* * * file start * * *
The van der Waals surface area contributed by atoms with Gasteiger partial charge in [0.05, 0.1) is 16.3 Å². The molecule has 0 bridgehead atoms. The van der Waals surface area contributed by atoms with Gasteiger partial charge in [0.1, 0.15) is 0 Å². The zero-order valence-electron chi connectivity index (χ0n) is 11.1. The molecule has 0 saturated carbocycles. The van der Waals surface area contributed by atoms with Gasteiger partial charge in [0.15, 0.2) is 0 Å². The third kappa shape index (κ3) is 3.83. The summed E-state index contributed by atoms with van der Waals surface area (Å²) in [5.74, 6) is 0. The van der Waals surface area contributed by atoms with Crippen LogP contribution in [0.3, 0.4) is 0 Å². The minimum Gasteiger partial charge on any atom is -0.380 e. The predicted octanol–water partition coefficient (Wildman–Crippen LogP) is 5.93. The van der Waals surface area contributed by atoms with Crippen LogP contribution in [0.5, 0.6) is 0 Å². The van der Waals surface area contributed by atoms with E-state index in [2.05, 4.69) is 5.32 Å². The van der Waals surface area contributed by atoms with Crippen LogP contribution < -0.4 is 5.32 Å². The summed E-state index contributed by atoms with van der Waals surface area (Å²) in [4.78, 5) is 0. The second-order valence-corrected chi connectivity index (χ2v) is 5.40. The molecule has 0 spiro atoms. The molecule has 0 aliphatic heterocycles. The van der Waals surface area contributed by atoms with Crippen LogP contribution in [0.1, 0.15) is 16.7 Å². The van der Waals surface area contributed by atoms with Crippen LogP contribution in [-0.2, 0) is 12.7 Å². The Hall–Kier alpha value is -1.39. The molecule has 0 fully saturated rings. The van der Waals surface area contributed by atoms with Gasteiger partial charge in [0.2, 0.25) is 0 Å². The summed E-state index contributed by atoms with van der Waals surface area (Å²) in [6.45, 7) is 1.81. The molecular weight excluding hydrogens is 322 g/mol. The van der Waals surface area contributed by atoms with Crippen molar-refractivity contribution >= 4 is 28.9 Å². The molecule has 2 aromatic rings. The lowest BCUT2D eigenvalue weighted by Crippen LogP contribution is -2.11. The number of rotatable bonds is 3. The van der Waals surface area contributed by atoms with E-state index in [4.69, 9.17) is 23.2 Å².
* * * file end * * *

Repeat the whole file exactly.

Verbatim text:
The van der Waals surface area contributed by atoms with Gasteiger partial charge in [0.05, 0.1) is 16.3 Å². The molecule has 0 bridgehead atoms. The van der Waals surface area contributed by atoms with Gasteiger partial charge in [0.1, 0.15) is 0 Å². The zero-order valence-electron chi connectivity index (χ0n) is 11.1. The molecule has 0 saturated carbocycles. The van der Waals surface area contributed by atoms with Gasteiger partial charge in [0.15, 0.2) is 0 Å². The third kappa shape index (κ3) is 3.83. The summed E-state index contributed by atoms with van der Waals surface area (Å²) in [5.74, 6) is 0. The van der Waals surface area contributed by atoms with Crippen LogP contribution in [0.3, 0.4) is 0 Å². The minimum Gasteiger partial charge on any atom is -0.380 e. The predicted octanol–water partition coefficient (Wildman–Crippen LogP) is 5.93. The van der Waals surface area contributed by atoms with Crippen LogP contribution in [0.5, 0.6) is 0 Å². The van der Waals surface area contributed by atoms with E-state index in [2.05, 4.69) is 5.32 Å². The van der Waals surface area contributed by atoms with Crippen LogP contribution < -0.4 is 5.32 Å². The summed E-state index contributed by atoms with van der Waals surface area (Å²) in [4.78, 5) is 0. The second-order valence-corrected chi connectivity index (χ2v) is 5.40. The molecule has 0 spiro atoms. The molecule has 0 aliphatic heterocycles. The van der Waals surface area contributed by atoms with Crippen LogP contribution in [0.1, 0.15) is 16.7 Å². The van der Waals surface area contributed by atoms with Crippen LogP contribution in [-0.2, 0) is 12.7 Å². The Hall–Kier alpha value is -1.39. The molecule has 0 fully saturated rings. The van der Waals surface area contributed by atoms with Gasteiger partial charge in [0.2, 0.25) is 0 Å². The summed E-state index contributed by atoms with van der Waals surface area (Å²) in [6.45, 7) is 1.81. The molecular weight excluding hydrogens is 322 g/mol. The van der Waals surface area contributed by atoms with Crippen molar-refractivity contribution >= 4 is 28.9 Å². The molecule has 2 aromatic rings. The lowest BCUT2D eigenvalue weighted by Crippen LogP contribution is -2.11. The number of rotatable bonds is 3. The van der Waals surface area contributed by atoms with E-state index in [4.69, 9.17) is 23.2 Å².